I agree. Neo-liberalism is pretty much corporations advocating for same sex marriage and environmental concerns but they exploit natural resources and labor in other countries to sell its product at maximum profit, while paying its employees relatively cheap wages. Or another way to view it is neo-liberalism is the system looking out for the wealthy establishment with market running and government intervening when corporations need help or to make up the gap in social issues. The working class (middle and low class) got left behind and exploited by politicians and corporations for the past decades. The economy continues to shift its wealth and resources to the top 1%, hence the growing gap in the wealthy inequality between the top 1 percent and the remaining 99%. Both political parties in the USA are parties working for corporations and not for the Average american. The military industrial complex, health industrial complex, banks, fossil fuel companies, and etc. have so much influence on the politicians and their states/districts that money truly runs politics. Would the military industrial complex want the USA to end its military presence in other countries? Would the health industrial complex want a single-payer government universal health care? Would fossil fuel companies want a "green new deal"? Would banks want the re-in statement of the glass steagall act? Of course no, so they will do anything it can to prevent the politicians to pass such policy. What is the future of neo-liberalism? Is neo-liberalism a bad thing? What are solutions or alternatives?

nomadscientist
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Re: What is your political affiliation?

Post by nomadscientist »

I've always considered myself an extremist, but I've flitted from one extreme ideology to another. I was a centrist for a little while but only because I couldn't think of an honest argument not to be. Meanwhile, I observe most people prefer being centrists, because it lets them be a part of a group.

As I age, I become more cynical and tend to view the political structure of the world more as a set of boundary conditions to be optimised for rather than a collaborative project in which I have some personal investment. That's especially true as I see the foundations of collaborative government eroding and most people not noticing; that's always the case though, just as how "democratic" parliaments of a totally different new age ideology have complete continuity with medieval institutions that would be baffled or alarmed by what they evolved to become.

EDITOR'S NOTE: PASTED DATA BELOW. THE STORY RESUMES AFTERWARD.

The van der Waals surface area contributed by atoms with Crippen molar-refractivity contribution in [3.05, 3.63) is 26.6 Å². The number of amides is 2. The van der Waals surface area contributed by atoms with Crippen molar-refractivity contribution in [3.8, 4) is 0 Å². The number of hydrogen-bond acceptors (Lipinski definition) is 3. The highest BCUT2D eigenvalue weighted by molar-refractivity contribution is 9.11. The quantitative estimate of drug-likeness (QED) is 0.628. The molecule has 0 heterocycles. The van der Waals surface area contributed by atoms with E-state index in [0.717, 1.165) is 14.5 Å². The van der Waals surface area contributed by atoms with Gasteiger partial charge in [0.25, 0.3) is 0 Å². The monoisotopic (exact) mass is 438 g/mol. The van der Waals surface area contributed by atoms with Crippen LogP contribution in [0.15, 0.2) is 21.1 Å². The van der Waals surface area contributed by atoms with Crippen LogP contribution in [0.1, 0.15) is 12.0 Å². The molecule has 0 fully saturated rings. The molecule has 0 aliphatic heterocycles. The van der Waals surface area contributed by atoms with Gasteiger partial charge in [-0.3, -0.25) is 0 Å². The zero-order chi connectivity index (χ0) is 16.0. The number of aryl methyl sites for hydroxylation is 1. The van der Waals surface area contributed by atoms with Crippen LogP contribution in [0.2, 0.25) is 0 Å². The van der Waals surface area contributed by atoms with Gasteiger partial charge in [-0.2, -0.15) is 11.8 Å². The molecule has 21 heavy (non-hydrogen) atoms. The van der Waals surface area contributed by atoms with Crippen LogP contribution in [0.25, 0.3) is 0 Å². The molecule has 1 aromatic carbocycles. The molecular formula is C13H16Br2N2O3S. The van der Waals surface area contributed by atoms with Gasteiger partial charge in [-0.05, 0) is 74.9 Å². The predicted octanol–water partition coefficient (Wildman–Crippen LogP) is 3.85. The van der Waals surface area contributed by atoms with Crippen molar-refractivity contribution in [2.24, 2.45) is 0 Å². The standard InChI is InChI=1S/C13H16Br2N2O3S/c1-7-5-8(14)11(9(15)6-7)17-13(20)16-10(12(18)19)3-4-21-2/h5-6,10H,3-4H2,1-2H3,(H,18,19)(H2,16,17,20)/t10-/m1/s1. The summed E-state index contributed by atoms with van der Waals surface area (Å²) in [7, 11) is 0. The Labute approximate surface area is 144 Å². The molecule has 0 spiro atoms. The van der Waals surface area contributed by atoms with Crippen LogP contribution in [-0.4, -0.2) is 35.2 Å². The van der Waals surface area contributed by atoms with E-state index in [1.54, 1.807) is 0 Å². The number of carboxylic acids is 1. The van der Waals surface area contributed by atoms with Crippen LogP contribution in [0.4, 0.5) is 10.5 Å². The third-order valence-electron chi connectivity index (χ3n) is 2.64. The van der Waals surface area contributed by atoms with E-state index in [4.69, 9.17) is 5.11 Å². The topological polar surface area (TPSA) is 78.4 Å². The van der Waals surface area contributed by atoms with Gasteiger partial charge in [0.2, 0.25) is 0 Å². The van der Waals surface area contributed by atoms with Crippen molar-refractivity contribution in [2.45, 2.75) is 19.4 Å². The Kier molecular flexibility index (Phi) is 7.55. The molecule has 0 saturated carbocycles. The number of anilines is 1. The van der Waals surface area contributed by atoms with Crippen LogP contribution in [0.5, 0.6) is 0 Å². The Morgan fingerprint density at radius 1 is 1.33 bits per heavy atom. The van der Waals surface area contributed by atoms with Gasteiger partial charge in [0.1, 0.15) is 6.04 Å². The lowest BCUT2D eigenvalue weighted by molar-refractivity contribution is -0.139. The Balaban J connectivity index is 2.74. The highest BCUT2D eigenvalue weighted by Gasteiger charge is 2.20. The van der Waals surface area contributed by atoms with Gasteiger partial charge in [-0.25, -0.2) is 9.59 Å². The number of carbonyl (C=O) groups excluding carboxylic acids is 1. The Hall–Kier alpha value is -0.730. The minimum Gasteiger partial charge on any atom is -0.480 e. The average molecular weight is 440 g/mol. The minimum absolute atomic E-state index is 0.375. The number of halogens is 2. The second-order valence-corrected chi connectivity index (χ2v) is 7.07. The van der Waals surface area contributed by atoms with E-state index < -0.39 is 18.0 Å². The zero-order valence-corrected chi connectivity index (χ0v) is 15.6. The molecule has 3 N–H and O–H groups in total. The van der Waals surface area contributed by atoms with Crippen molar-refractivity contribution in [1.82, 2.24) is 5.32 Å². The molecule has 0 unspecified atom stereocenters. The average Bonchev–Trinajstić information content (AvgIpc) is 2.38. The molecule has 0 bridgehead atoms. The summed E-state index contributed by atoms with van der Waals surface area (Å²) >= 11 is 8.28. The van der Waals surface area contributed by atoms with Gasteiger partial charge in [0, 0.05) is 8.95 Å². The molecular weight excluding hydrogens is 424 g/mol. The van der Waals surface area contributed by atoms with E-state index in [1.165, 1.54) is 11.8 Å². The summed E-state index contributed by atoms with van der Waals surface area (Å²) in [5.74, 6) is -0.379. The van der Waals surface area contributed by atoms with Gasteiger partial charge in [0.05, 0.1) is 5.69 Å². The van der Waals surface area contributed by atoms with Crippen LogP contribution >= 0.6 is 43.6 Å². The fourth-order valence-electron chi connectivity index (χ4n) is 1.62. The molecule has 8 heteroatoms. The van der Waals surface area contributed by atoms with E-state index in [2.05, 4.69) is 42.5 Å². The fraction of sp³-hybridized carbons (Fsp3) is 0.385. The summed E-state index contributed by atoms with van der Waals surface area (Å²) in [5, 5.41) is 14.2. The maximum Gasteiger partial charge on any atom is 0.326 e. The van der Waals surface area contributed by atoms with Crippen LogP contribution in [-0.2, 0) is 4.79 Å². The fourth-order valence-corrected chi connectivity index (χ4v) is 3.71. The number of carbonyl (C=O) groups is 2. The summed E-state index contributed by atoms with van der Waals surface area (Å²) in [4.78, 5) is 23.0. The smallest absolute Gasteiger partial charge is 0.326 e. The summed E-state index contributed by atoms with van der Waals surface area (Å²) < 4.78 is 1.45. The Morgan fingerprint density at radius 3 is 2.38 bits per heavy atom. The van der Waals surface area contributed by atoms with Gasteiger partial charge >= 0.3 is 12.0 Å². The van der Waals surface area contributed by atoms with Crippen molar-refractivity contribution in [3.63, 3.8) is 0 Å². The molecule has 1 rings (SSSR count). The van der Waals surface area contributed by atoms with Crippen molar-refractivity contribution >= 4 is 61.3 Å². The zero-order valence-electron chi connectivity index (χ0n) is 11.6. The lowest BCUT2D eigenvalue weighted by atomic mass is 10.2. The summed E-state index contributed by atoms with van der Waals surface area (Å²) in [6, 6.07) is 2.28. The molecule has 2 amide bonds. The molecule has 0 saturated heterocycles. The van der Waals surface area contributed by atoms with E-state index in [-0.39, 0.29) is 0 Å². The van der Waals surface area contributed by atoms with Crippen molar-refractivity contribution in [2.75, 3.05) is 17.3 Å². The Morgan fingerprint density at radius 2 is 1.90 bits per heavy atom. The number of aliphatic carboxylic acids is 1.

Everything in the mass media is just propaganda and usually contradicts itself on the 3-6 month time scale (i.e. just a little longer than most people remember). There's a gradual fade-out in the propaganda content as the scholarly quality increases through popular books, to scholarly books, to scholarly papers (although some prestige fields are pure propaganda since intended as such).

At the same time, I do not like Cui bono?-type conspiracy theorists who tend to view the world as perfectly organised along some scheme by some narrow group. If people were capable of doing that things would be a lot plainer and saner. People are just not evolved for dealing with more than about 100 characters in their lives and that's perhaps the number one factor in shaping human social relations.

Aspirant
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Re: What is your political affiliation?

Post by Aspirant »

I was pretty much on the same place than 2Birds1Stone.
I like to think that I am fiscally conservative and socially liberal.

The placement of the origo is an interesting question. I think I would identify with Bernie/AOC crowd in States. In Finland I am more right wing. Actually Bernie would be more right wing than our right wing president :D

I am naturally biased by my home country but I think that maybe the top 1 % doesn't need eleventh luxury yacht and could pay a bit more taxes so that the guy camping under the bridge could have shelter. Or universal healthcare or less expensive education. At the same time I am complaining about the Finnish tax rates... My ideal would be something in between.

Nomad
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Re: What is your political affiliation?

Post by Nomad »

Generally left wing, pro liberty, pro democracy, pro freespeech, pro capitalism - but a well legislated and safe one.
Probably could be summed up as Scandinavian style social democrat.